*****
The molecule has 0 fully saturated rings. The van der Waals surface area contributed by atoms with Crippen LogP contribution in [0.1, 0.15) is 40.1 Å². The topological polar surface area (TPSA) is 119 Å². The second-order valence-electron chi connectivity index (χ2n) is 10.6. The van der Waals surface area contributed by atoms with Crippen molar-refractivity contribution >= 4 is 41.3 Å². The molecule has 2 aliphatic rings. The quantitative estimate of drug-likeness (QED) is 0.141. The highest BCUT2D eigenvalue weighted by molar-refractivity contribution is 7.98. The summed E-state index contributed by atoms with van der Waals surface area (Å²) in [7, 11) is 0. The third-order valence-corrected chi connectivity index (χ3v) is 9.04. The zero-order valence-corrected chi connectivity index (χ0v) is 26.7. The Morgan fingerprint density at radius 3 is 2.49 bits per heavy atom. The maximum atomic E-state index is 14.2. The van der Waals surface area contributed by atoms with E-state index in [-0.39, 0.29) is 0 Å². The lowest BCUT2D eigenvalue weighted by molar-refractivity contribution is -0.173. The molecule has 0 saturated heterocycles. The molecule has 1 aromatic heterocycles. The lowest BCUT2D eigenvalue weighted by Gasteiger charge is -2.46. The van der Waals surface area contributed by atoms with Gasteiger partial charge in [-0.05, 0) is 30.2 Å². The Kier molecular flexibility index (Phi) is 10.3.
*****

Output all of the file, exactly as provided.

The molecule has 0 fully saturated rings. The van der Waals surface area contributed by atoms with Crippen LogP contribution in [0.1, 0.15) is 40.1 Å². The topological polar surface area (TPSA) is 119 Å². The second-order valence-electron chi connectivity index (χ2n) is 10.6. The van der Waals surface area contributed by atoms with Crippen molar-refractivity contribution >= 4 is 41.3 Å². The molecule has 2 aliphatic rings. The quantitative estimate of drug-likeness (QED) is 0.141. The highest BCUT2D eigenvalue weighted by molar-refractivity contribution is 7.98. The summed E-state index contributed by atoms with van der Waals surface area (Å²) in [7, 11) is 0. The third-order valence-corrected chi connectivity index (χ3v) is 9.04. The zero-order valence-corrected chi connectivity index (χ0v) is 26.7. The Morgan fingerprint density at radius 3 is 2.49 bits per heavy atom. The maximum atomic E-state index is 14.2. The van der Waals surface area contributed by atoms with E-state index in [-0.39, 0.29) is 0 Å². The lowest BCUT2D eigenvalue weighted by molar-refractivity contribution is -0.173. The molecule has 0 saturated heterocycles. The molecule has 1 aromatic heterocycles. The lowest BCUT2D eigenvalue weighted by Gasteiger charge is -2.46. The van der Waals surface area contributed by atoms with Gasteiger partial charge in [-0.05, 0) is 30.2 Å². The Kier molecular flexibility index (Phi) is 10.3.